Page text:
Objects used to make people slip up in comedy sketches, cartoons in particular, have always been popular. Here, we take a look at what we believe are the top five slip hazards and the reasons for them being so slippery…..
Brought to New York City in the mid-19th century, bananas spread quickly across America, becoming a popular street food. An increase in migration and the lack of sanitation regulations began to pose a major problem in cities. People throwing their garbage in the street caused a build-up of public waste and the foul stench that usually comes with it. While they seem to favor the fresh banana peel in cartoons, the reality of a rotten, slime covered banana peel in the streets of the mid-19th century New York City was actually a major slip hazard.
The St Louis’ Council eventually outlawed the discarding of banana skins in the street. Before this, discarding banana skins in the street became a symbol of poor manners, with children warned that throwing a banana skin as such would injure someone, possibly causing a broken limb and filling the children with guilt by telling them that the said injured person would end up in a poor house.
It was not until the beginning of the 20th century that the dreaded banana peel would be featured in comedy as a slip hazard. A comedian by the name of Billy Watson, later known as “sliding” Billy Watson, became inventor, albeit self-proclaimed of the banana skin pratfall, after seeing a man struggle to maintain his balance after slipping on one.
Thankfully, sanitization regulations have made a major step up since then, so you can rest easy knowing that you are more likely to see one on a cartoon or comedy show than you are in the street. However, that does not mean you shouldn’t be on your guard, there may be bad mannered individuals still out there.
An obvious choice for comedy, used, at times, to devastatingly hilarious effect, but it is also a very obvious danger in real life.
But what makes ice so slippery? Well, referring to a few articles online, there are a few opinions. The first, is that physicists initially thought it was due to applied pressure, which lowered the melting temperature of the top layer. This was theorized due to water having the unusual property of being surprisingly less dense as a solid than when it is a liquid.
Another, is one that would seem obvious to many, that the friction from a moving shoe, skate or tire causes the heat necessary to melt the ice beneath it.
The last opinion I will add here is that the surface of the ice is slippery due to water molecules on the surface of the ice vibrate more because there are no molecules above to hold them in place, so they essentially remain as an unfrozen liquid, even at temperatures far below freezing.
Whether it was to stop a pursuer, on foot or vehicle, or to generally be a nuisance, oil is existent in many comedy sketches and cartoons, but it’s purpose is the reason why it is slippery, or at least one of them.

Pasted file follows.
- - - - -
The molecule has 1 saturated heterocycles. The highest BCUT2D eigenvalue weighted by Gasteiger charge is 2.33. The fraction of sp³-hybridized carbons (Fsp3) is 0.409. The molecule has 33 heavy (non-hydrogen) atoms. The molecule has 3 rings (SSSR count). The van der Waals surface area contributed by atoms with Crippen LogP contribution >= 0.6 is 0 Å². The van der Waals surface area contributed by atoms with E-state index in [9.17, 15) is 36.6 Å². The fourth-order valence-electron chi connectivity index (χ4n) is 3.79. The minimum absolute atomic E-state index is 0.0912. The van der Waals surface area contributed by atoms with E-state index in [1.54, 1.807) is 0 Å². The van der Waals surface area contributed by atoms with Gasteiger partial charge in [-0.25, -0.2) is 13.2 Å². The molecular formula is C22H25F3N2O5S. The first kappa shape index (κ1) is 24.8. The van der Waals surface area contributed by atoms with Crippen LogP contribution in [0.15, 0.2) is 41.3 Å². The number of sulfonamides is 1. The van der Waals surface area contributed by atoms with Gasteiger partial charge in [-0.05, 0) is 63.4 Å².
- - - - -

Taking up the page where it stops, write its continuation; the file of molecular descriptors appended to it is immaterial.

Oil is generally used as a lubricant, for vehicles and other mechanical moving parts and this is generally the one that is portrayed in comedy sketches. Generally viscous in nature, at least at room temperature, it is comprised of molecules that do not bind to each other by dispersion forces, which allows them to glide across each other unhindered. They do however, bind to certain other objects effortlessly, meaning that when you step on it, you have just stopped in to a pile of molecules that in turn cause a low energy surface, causing you to slip and possibly fall. This is why it is so important that spills are dealt with as efficiently as possible to prevent injuries.
This is definitely more fiction than fact, not to say it doesn’t happen in the real world, but using marbles as a slip hazard has been in many a story tellers repertoire and I think the reason for them being considered slippery is pretty obvious, they are round, but them on a flat surface, and stability is lost. You could always make a mistake and drop them on soft ground of course, which makes their powers useless *insert evil laughter here*.
Water, where there is water, there is a potential slip hazard. Probably the least used in comedy, but still one that features none the less, used by protagonists mainly when they want ice to slow down their pursuers.
Why is water slippery? Well, water, like everything is made of molecules, although these are free flowing molecules, prevalent in most liquids. To stand on molecules that do not simply bond would create a low energy surface that flows, and take your feet with it, as it prevents any grip with the surface beneath.
While many of these are laughed at on screen or stage, at some point in time, the majority have been and continue to be a major problem. Prevention is better than the cure, so by ensuring you prevent slip hazards before they have the chance to develop saves hardship for people due to injury, time off work and the financial implications that come with that. For the business, by preventing this, you also prevent costly payouts due to compensation and lost productivity.